If you didn’t already know it, Northlanders, the flu and influenza season is here. We recently started seeing an increasing numbers of patients in our ER and Urgent Care Departments at Memorial Medical Center with Influenza symptoms. We are also diagnosing increasing numbers of positive Influenza and that has resulted in several patients needing hospitalization. Due to the increased activity in our area, Memorial Medical Center is requesting family and friends to limit visitation at the hospital.
In addition, we ask that any visitors with flu symptoms such as: cough, fever, chest congestion, head-ache, to refrain from visiting if possible. If you do visit you will be asked to wear a gown and facemask and be required to wash your hands frequently to protect others. We are requesting that children not visit at this time. All visitors that are visiting patients diagnosed with Influenza are encouraged to wear gown and mask and preform frequent hand hygiene. You will also be reminded not to visit other patients while you are here. Local nursing homes are also experiencing increased respiratory illnesses in their resident population. We advise limiting visits to those residents as well during this time.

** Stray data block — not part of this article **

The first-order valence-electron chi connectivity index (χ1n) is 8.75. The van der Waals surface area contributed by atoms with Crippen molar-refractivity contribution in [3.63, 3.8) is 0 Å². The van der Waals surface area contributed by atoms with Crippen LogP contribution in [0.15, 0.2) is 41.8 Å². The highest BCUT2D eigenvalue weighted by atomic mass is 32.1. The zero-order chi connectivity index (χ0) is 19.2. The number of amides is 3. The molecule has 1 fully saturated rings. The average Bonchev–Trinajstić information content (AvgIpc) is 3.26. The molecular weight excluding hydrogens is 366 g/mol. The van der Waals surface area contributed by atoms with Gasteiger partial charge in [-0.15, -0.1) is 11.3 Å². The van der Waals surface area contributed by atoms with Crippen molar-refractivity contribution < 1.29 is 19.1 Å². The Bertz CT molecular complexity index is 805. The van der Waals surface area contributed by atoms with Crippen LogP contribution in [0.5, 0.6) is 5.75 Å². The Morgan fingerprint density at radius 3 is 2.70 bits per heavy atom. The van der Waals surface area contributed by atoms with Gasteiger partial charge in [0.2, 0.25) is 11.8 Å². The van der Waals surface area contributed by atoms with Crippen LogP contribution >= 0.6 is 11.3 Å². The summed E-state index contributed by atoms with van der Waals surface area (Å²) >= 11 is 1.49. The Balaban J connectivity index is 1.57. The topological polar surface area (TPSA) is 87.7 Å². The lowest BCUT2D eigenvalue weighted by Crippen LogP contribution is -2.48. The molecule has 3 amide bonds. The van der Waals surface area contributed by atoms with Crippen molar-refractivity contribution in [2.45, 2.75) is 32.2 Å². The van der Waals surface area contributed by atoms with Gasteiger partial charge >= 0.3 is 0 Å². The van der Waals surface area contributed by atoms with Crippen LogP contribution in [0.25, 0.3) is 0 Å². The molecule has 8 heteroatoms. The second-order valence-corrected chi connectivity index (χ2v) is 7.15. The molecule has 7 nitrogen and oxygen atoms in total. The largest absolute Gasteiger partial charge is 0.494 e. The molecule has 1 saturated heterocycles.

The Ashland County Health Department reports that data from the Wisconsin Immunization Registry (WIR) indicates that only 30.55% of Wisconsin residents have received the flu vaccine, leaving the majority of residents unprotected. Flu season usually lasts thru April. Of the four strains in the flu shot, one of them is only 10 percent effective, however, the other three are more than 70 effective. Bottom line, the flu shot is definitely worth getting, especially as it has proven to alter the course of the disease if you do get the flu and make it less nasty (in most cases). It is still not too late to get the flu shot and there is still ample supply locally.
Remember, there is always time to do some things to decrease your chance of getting the flu. Stay hydrated, get plenty of rest, eat right, and wash your hands frequently with soap or hand sanitizer, and limit your exposure with people who are sick.
If you do get the flu, follow the above recommendations and stay home, sneeze in your elbow so you don’t continue to spread the flu to others. And we cannot stress enough – handwash, handwash, handwash! If you are diagnosed with flu there are medications such as Tamiflu that can be given early in the illness that can help lessen the flu a few days. Talk to your healthcare provider if you develop symptoms.
Please help us to decrease the flu activity in our area by working with the Bayfield and Ashland County Public Health Departments, your local Healthcare providers and the staff at Memorial Medical Center during this time of increased flu activity.
Submitted by Sarah Waby, BSN. Sarah is the infection preventionist at Memorial Medical Center.